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Posted at 3:15 AM ET, 08/29/2009

The 'Extract' Interview: Filmmaker Mike Judge After 'Office Space'

By Michael Cavna

MIKE JUDGE's newest film almost didn't survive the bombing.

From "Beavis & Butt-Head" to a still-new "King of the Hill," Judge had been an animator for the better of a decade when, in 1999, he made the transition to a live-action feature film. When that movie, the satirical "Office Space," initially bombed at the box office, Judge scrapped his prospective follow-up workplace film, the factory-set satire "Extract."

This coming Friday, "Extract" -- starring Jason Bateman, Ben Affleck and Mila Kunis -- will finally see the projector light of day. After sitting in on the "Extract" panel session at San Diego Comic-Con last month, Comic Riffs followed up this week with Judge and Kunis.

Mila Kunis and Mike Judge attend a party after the Aug. 24 "Extract" premiere. (Kevin Winter/Getty Images)

In the new film, Bateman plays the owner of a flavor-extract company who is led astray by both his "spiritualist"/-pusher/-bartender buddy Dean (played with shaggy dude-ism by Affleck) and the new hire who puts the "temp" in temptress, Cindy (Kunis). The businessman may know from flower extracts, but he wanders all but blindly down the primrose path.

So why did Kunis sign up in a heartbeat to work with Judge? Just look at "Office Space," she replies. "It gets better every time you watch it."

As for Judge, he views "Extract" as a bookend satire to "Office Space" -- a sentiment that will certainly help raises expectations for the new film. Comic Riffs caught up with Judge to talk casting, comic timing -- and why he donned a wig and mustache yet again for a cameo.


Mike Judge, left, on the "Extract" set. (Miramax Film Corp.)

MICHAEL CAVNA: So Mike, you recently gave the commencement address at our alma mater [the University of California at San Diego]. How'd it go?

MIKE JUDGE: I felt pretty good about it. But now there's YouTube, so if you slip up, it adds kind of a new level of stress and nervousness. I'm just glad I didn't make a mistake worth [posting].

MC: Speaking of public appearances, your "Extract" session at Comic-Con went over real well -- the fanboys sure liked the footage. What'd you think?

MJ: It was fun. But I was thrown off by one clip. It butchered this punchline -- it was cut -- and that affected the point of the scene.

MC: Since "Extract" is a workplace satire, is it fair to draw comparisons between it and "Office Space"?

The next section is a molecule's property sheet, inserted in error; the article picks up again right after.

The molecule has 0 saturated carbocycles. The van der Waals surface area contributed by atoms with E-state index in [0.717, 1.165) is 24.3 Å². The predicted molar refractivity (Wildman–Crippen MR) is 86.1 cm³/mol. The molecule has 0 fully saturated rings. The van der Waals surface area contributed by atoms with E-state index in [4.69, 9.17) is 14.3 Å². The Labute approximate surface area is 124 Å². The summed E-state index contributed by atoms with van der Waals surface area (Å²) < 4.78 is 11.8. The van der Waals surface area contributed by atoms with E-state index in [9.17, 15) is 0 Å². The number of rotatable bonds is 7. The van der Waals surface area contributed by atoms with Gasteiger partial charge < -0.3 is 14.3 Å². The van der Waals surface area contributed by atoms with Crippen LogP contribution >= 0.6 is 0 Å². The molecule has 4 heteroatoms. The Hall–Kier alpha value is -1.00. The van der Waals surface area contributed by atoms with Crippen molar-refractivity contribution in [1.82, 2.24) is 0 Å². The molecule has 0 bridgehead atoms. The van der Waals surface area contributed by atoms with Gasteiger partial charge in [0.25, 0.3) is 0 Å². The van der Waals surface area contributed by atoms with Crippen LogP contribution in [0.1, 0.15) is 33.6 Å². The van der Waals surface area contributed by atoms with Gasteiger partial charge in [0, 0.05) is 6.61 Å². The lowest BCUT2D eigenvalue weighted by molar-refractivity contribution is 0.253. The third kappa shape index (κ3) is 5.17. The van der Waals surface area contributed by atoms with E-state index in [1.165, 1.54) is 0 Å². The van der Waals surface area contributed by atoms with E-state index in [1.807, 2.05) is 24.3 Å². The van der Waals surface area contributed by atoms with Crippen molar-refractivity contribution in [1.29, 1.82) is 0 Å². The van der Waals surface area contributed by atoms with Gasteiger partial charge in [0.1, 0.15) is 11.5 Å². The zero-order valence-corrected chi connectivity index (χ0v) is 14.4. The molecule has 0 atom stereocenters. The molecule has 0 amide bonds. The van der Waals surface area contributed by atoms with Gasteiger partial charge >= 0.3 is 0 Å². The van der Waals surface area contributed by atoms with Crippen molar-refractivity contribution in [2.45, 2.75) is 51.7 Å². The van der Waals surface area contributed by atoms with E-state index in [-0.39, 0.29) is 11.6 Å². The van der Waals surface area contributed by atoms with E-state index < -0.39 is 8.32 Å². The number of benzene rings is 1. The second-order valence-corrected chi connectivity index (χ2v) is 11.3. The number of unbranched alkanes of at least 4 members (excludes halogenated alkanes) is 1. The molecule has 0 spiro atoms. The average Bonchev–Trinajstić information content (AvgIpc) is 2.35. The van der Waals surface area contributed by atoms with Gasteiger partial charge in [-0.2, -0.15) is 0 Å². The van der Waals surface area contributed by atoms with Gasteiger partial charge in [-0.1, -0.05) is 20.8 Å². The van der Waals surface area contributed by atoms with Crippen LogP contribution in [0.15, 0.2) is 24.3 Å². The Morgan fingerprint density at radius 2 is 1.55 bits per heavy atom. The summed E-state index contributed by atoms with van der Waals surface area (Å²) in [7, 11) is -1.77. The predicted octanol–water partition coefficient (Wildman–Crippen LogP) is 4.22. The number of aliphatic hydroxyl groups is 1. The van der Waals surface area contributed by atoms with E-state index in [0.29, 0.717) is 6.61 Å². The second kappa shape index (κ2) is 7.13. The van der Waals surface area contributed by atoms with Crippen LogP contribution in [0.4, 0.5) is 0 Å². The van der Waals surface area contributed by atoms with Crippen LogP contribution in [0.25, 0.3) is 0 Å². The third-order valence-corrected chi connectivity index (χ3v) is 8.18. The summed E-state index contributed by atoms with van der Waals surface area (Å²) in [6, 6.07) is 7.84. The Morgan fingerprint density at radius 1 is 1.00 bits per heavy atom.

MJ: Yeah, I would definitely draw a comparison. I think of "Extract" almost as a companion piece to "Office Space," But this is a workplace comedy from the boss's point of view. After "Beavis and Butt-Head" took off and I suddenly was running a show, I could relate more to what a boss goes through.

MC: Did you enjoy doing another work satire?

MJ: Definitely. I felt comfortable making it. I don't plan it that way, but things become funner as they go along. I'm getting back to what I was doing with 'Office Space.' I just could keep going with this -- when everything is working. I'm pretty meticulous in the editing stage -- I tend to like [that footage] that gets funnier in the editing room.

MC: You're satirizing a blue-collar setting this time instead of a white one -- are there similarities to spoofing those two workplaces?

MJ: I feel like in the blue-collar factory setting, there's the same kind of recognizable but unique characters in that world as in cubicles. A friend of mine was working in a parts warehouse and [described the floor employees]. He said there was a woman, 65 years old, sitting on a stool wearing a Tweety Bird T-shirt and a fanny pack. And I said: "'I've seen that exact same type of worker." I worked for a while in a factory that made guitar amps, in Northern California [in Campbell].

MC: So after the eventual mainstream success of "Office Space," were you encouraged to do another workplace satire -- or reluctant to?

MJ: While making "Office Space," I thought: "I was born to do this." But when it came out and didn't do so well [initally], I thought: "I was born to do something that no one wants to see." I was already writing "Extract" when "Office Space" came out, but I [shelved it].

MC: You made "Office Space" [the film] about a decade about your first "Office Space" short animations. Now, "Extract" sat about a decade before becoming a film. Plus, you've said you were thinking about [2006's] "Idiocracy" during [1996's] "Beavis and Butt-Head Do America." So: Maybe your movie ideas just need a good 10 years to ferment.

MJ (laughing): Yeah. Maybe they need that time to age.

Mike Judge attends the Aug. 24 "Extract" premiere in Los Angeles. (AP Photo/Chris Pizzello)

MC: So much of the "Extract" cast is accomplished comedically -- not only Jason but Kristen Wiig and Mila Kunis, David Koechner and J.K. Simmons. Casting seemed a vital part of "Office Space," too. Can you speak to casting your workplace satires?